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Weigh pros and cons of changing captive domiciles


BOCA RATON, Fla. — Changing captive domiciles can have beneficial results, such as avoiding a challenging regulatory environment or saving on premium taxes and fees, but it can also be a difficult path that is ultimately unsuccessful, according to captive owners.

For Atlanta-based The Coca-Cola Co., relocating the Canadian pension risk covered in its Ireland-based captive to a new Bermuda captive was in direct response to Solvency II, the European Union-wide risk-based capital rules for insurance and reinsurance companies that came into force in January 2016, Stacy Apter, director, global risk and investments, told attendees at the 26th annual World Captive Forum in Boca Raton, Florida. 

The Ireland captive was traditionally used to access the European markets, but following Solvency II, it made sense to move that risk to Bermuda, which was deemed Solvency II equivalent last year, and consolidate the company’s international pension risk in the new captive at the end of 2016, she said. 

“Certainly, the Irish regulators were helpful and understanding of the pension risk and were willing to take on the transaction,” Ms. Apter said. “For those of you in Europe, you live and breathe and you’ve got (Solvency II). There’s nothing you can do about it. But for us, we were taking non-EU pension risk. There was no reason to subject ourselves to Solvency II for a location in Canada that is not exposed to Solvency II, nor do we have to be with our captive.”

Bermuda was also a “very accommodating” captive domicile, she said. 

The company also moved its South Carolina-based captive, which covers employee benefits risks in the United States, to its home state in 2015. 

“It just made more sense for us to have a captive domicile in our corporate entity location,” she said. 

But Thomas Nix, director of insurance and risk management for Vail Resorts Management Co. in Broomfield, Colorado, provided a cautionary tale of what can happen when a company tries to redomesticate its captive domicile.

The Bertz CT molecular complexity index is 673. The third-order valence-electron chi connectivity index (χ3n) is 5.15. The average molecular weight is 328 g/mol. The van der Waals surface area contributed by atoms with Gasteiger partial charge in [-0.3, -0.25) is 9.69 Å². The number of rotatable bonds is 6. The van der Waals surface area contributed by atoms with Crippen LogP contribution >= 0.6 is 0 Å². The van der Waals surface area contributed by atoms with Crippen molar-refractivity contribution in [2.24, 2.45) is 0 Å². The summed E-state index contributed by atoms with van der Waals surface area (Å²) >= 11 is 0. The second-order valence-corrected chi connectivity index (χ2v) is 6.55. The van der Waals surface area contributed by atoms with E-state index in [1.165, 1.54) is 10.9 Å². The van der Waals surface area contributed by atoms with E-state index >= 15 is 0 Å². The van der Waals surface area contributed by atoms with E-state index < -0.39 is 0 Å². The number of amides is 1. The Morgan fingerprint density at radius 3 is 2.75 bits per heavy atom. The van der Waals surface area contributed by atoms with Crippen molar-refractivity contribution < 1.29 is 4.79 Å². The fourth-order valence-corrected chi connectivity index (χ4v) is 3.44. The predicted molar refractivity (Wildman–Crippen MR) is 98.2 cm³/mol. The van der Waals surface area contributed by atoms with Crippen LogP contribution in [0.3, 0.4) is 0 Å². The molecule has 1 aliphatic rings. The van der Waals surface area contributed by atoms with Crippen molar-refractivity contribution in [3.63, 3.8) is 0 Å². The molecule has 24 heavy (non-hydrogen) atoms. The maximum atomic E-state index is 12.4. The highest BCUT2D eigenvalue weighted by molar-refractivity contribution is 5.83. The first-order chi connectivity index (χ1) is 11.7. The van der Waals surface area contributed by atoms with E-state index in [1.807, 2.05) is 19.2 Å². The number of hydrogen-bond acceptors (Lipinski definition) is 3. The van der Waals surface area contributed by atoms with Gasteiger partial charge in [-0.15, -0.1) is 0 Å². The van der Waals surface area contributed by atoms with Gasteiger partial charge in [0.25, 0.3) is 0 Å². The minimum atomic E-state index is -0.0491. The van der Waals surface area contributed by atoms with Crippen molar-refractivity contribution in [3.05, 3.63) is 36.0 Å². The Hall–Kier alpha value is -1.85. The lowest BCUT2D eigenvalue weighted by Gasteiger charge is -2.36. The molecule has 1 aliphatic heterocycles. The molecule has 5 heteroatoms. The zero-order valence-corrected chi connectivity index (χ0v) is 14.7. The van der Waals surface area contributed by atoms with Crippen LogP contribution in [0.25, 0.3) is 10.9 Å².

The luxury travel company founded its captive in Arizona in 2009. It covers exposures such as its ski pass insurance for clients against risks such as injury or pregnancy, reinsurance for its travel insurance product, workers comp deductible buy-down and Terrorism Risk Insurance Act risk. 

Vail considered premium taxes, capital requirements and other key factors when selecting Arizona as its captive domicile, but explored relocating its captive to its home state domicile to save on fronting fees for its ski pass insurance paid to its excess and surplus carrier — a key cost driver, he said. The company met with Colorado regulators and filed an application before deciding to stay in Arizona because Colorado’s pure captive definition does not allow for any unrelated business, Mr. Nix said. 

“Ultimately, Colorado’s just not a good jurisdiction for trying to satisfy the IRS definitions of insurance companies,” he said. “That led to us withdrawing our application. It was a good process, a good idea. It seemed like it could bear fruit and really help us out, but ultimately it was not to be.”

Part of the challenge was that Colorado regulators hadn’t actively pursued captive business in the past and were used to dealing with insurance companies and their specific accounting rules, he said. 

“Ultimately their focus is elsewhere, and that’s OK,” Mr. Nix said.